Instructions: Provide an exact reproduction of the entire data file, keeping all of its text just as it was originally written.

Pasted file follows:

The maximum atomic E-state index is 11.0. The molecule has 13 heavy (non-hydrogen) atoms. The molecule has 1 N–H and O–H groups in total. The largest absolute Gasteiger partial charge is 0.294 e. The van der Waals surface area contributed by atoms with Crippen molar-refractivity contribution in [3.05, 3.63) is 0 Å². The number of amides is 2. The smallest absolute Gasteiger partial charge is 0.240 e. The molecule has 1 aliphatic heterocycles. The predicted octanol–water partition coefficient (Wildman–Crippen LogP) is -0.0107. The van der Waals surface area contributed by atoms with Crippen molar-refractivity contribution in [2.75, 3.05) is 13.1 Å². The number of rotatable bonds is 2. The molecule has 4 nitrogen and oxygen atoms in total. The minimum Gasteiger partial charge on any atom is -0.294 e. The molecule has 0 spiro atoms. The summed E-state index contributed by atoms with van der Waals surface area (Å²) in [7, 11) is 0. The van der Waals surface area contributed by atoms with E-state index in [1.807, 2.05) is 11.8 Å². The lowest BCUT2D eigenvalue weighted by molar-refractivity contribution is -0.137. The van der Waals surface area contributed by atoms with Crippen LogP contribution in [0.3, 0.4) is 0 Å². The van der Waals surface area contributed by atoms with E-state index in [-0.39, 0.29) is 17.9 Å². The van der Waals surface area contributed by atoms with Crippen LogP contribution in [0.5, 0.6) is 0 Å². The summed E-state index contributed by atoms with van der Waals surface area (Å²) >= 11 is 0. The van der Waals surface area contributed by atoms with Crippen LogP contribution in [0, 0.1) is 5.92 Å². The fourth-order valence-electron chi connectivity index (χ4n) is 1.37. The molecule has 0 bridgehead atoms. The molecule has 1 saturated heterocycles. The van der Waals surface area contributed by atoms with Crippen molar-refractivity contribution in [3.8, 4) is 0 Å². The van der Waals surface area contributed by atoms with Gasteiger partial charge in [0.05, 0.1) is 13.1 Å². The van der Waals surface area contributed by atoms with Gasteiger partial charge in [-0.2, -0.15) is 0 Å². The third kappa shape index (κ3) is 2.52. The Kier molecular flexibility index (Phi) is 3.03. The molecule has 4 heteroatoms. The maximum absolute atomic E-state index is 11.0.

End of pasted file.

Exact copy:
The maximum atomic E-state index is 11.0. The molecule has 13 heavy (non-hydrogen) atoms. The molecule has 1 N–H and O–H groups in total. The largest absolute Gasteiger partial charge is 0.294 e. The van der Waals surface area contributed by atoms with Crippen molar-refractivity contribution in [3.05, 3.63) is 0 Å². The number of amides is 2. The smallest absolute Gasteiger partial charge is 0.240 e. The molecule has 1 aliphatic heterocycles. The predicted octanol–water partition coefficient (Wildman–Crippen LogP) is -0.0107. The van der Waals surface area contributed by atoms with Crippen molar-refractivity contribution in [2.75, 3.05) is 13.1 Å². The number of rotatable bonds is 2. The molecule has 4 nitrogen and oxygen atoms in total. The minimum Gasteiger partial charge on any atom is -0.294 e. The molecule has 0 spiro atoms. The summed E-state index contributed by atoms with van der Waals surface area (Å²) in [7, 11) is 0. The van der Waals surface area contributed by atoms with E-state index in [1.807, 2.05) is 11.8 Å². The lowest BCUT2D eigenvalue weighted by molar-refractivity contribution is -0.137. The van der Waals surface area contributed by atoms with Crippen LogP contribution in [0.3, 0.4) is 0 Å². The van der Waals surface area contributed by atoms with E-state index in [-0.39, 0.29) is 17.9 Å². The van der Waals surface area contributed by atoms with Crippen LogP contribution in [0.5, 0.6) is 0 Å². The summed E-state index contributed by atoms with van der Waals surface area (Å²) >= 11 is 0. The van der Waals surface area contributed by atoms with Crippen LogP contribution in [0, 0.1) is 5.92 Å². The fourth-order valence-electron chi connectivity index (χ4n) is 1.37. The molecule has 0 bridgehead atoms. The molecule has 1 saturated heterocycles. The van der Waals surface area contributed by atoms with Crippen molar-refractivity contribution in [3.8, 4) is 0 Å². The van der Waals surface area contributed by atoms with Gasteiger partial charge in [0.05, 0.1) is 13.1 Å². The van der Waals surface area contributed by atoms with Gasteiger partial charge in [-0.2, -0.15) is 0 Å². The third kappa shape index (κ3) is 2.52. The Kier molecular flexibility index (Phi) is 3.03. The molecule has 4 heteroatoms. The maximum absolute atomic E-state index is 11.0.